Frogs in a Political Pot of Hot Water

Flavia PotenzaBy Flavia Potenza

Share Story on:

Frogs in a Political Pot of Hot Water
Photo By Annemarie Donkin Topangan Kat High (left) celebrated California Native American Day on Sept. 23, with a book signing by author Alan Salazar (right) and illustrator Mona Lewis (center), at an “open driveway” reception at the Little Free Library. (Page 4)
Hey, Mama Frog, look here! This looks like a great place to raise our pollywogs.” “Yes, dear, but look over there. It looks like the neighbors are trying to get our attention.” “Oh...I think they’re just having a good time.” “I don’t know, dear. Those aren’t lovey-dovey, pollywog-making croaks I hear. That doesn’t look like a happy home to me.” “Hmmm. I thought they were jumping for joy but it looks like they’re out...(gasps)...but they can’t!” *Is the boiling water what killed the frog? Absolutely. But what really killed it was its inability to decide when it had to jump out. Mama Frog recognizes danger when she sees it. Many Americans aren’t sure that this year’s mid-term elections are fraught with existential concerns for democracy. We must pay attention. Personally, I’m not a fan of oppressive minority rule that toes a rigid autocratic line through bullying, intimidation, violence and lies with the intent of eradicating American democracy as we know it. Six years of Trump and decades of the Republican party’s “will-to-win-at-any-cost” platform, have brought us to this moment of degradation of American society and citizens’ faith in the institutions of government that keep it civil. Decades of the drip, drip, drip of alienating rhetoric have sucessfully divided Americans until now, when “the enemy within” blatantly reveals itself. Our last resort to keep democracy as the guiding light of our Republic is to know that the candidates we will be voting for on November 8 are not “2020 election deniers” or extreme “MAGA Republicans” who would change voting laws to stay in power. Joel Bellman’s insightful column explains why in “This is the Democratic Moment.” (Page 12 ) Also In This Issue Thank you, Kat High, for informing us of California Native American Day and your Little Free Library and book signing event. “Indian Day” was designated in 1939 by Gov. Culbert Olson, and evolved into California Native American Day in 1968 by Gov. Ronald Reagan and California tribal leaders. (Page 4)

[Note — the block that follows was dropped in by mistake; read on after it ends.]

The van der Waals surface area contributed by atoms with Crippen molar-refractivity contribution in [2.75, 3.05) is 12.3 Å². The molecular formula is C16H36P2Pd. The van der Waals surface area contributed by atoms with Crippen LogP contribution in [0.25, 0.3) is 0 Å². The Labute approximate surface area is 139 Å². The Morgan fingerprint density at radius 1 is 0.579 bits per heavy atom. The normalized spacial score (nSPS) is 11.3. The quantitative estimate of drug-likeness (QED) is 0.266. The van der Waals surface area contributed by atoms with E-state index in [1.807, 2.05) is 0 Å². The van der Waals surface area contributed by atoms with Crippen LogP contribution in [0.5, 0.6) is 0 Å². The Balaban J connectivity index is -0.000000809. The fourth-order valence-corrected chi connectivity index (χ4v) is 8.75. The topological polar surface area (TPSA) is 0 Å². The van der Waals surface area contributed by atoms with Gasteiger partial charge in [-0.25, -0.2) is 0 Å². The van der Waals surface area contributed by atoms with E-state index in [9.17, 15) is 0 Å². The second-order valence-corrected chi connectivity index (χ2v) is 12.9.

Meet the new Girl Scouts troop alreading earning their badges. (Page 4)

Getting to “Know Your NOAA Weather Alert Radio” by Senior Reporter Annemarie Donkin with a sidebar by Jane Terjung and Bill Naylor are required reading for all residents living in our designated “Very High Fire Severity Zone.” (Pages 6-7)
Mental health has come front and center worldwide, especially so since the COVID-10 pandemic left its mark. Canyon Chronicle contributor Kait Leonard put aside her lifelong shame and the stigma of undiagnosed ADHD to tell her compelling story, “Diagnosed at Sixty—My ADHD Story.” (Pages 8-9)

Kait Leonard also hints at astrological events for October, that are full of tricks and treats and not just for Halloween. (Page 14)

—Flavia Potenz
Flavia Potenza

Share Story on:

September 30, 2022